The Minnesota Vikings took an unexpected step backwards in 2018, but after some changes to the coaching staff, they are expecting big things in 2019.

Mike Zimmer is still the head coach, George Edwards is still the defensive coordinator — but former Vikings quarterbacks coach Kevin Stefanski is entering his first full season as the team’s offensive coordinator. John DeFilippo was fired after an embarrassing 21-7 loss to the Seattle Seahawks on Monday Night Football, and it quickly proved to be the right move, as Minnesota exploded for 41 points under Stefanski the following week in a blowout win over the Miami Dolphins.

Stefanski brought some creativity to this offense in the final three games of the 2018 season, and it’s a trend that expected to continue into 2019. He will also be aided by Gary Kubiak. The veteran offensive-oriented coach was hired earlier this offseason to be an assistant head coach as well as an offensive advisor. 

The Vikings put quite a chunk of change into quarterback Kirk Cousins and their main objective is to take this offense and turn it into one of the most explosive in the NFL. As far as the defense goes — the Vikings want to make sure they can continue to be one of the more dominant units in the league. 

Check below for updates on everything depth chart related for the Vikings throughout the preseason as we track all the key battles that will affect the team’s outlook in 2019. This depth chart will be updated throughout the rest of training camp and the preseason prior to the regular-season opener. As players move up and down the depth chart during practices and the preseason, these changes will be reflected below.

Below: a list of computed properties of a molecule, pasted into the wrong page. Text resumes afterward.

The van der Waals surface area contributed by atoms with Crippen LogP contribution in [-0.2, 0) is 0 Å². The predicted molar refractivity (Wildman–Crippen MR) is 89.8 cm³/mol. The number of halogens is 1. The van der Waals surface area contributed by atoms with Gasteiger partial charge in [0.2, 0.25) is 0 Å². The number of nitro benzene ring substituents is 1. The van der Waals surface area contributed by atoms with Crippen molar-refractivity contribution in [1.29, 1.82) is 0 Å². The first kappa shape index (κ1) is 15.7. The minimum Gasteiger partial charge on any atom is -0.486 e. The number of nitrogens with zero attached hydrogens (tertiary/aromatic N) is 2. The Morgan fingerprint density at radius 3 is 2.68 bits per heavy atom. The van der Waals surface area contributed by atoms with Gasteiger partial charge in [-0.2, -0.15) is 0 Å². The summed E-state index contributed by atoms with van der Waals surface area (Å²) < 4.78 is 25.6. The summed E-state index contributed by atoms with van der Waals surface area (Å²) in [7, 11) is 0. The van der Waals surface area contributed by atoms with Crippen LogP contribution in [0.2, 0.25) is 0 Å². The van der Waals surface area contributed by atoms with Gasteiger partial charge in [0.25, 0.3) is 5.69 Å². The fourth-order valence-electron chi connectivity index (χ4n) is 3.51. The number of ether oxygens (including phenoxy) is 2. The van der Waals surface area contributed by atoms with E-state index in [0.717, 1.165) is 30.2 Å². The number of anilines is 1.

Offense

Sean Mannion, who was signed by the Vikings this offseason, is currently in the lead to back up Cousins. While Kyle Sloter and Jake Browning are both intriguing prospects, the 27-year-old Mannion has the upper hand when it comes to experience. He’s the only one out of the three who has actually played in a regular-season game, but his second-string status could be temporary. 

Sloter made some waves in past preseasons with the Denver Broncos and Vikings. In the preseason finale last year, he completed 11-of-15 passes for 130 yards and a touchdown in a 13-3 win over the Tennessee Titans. Browning could be another hidden gem. While he went undrafted last April, Browning threw for 12,296 yards, 94 touchdowns, and 34 interceptions during his time at the University of Washington. 

Laquon Treadwell is a player to watch this season. The Vikings declined his fifth-year option in May, which means 2019 could be his last year in Minnesota. He finds himself pretty far down the depth chart and can be considered the No. 5 wide receiver right now. Directly in front of him is Chad Beebe, who went undrafted last year out of Northern Illinois. He played in three games in 2018 and made four catches for 39 yards. The Vikings are pretty high on this kid, and he could be their most dangerous secret weapon entering 2019. Another receiver that found himself high up on the depth chart was Jordan Taylor. Taylor spent the last few seasons with the Broncos before earning a one-year contract with Minnesota this offseason. He’s only made 29 catches in his NFL career, but his 6-foot-5 frame offers the Vikings a potential presence in the red zone.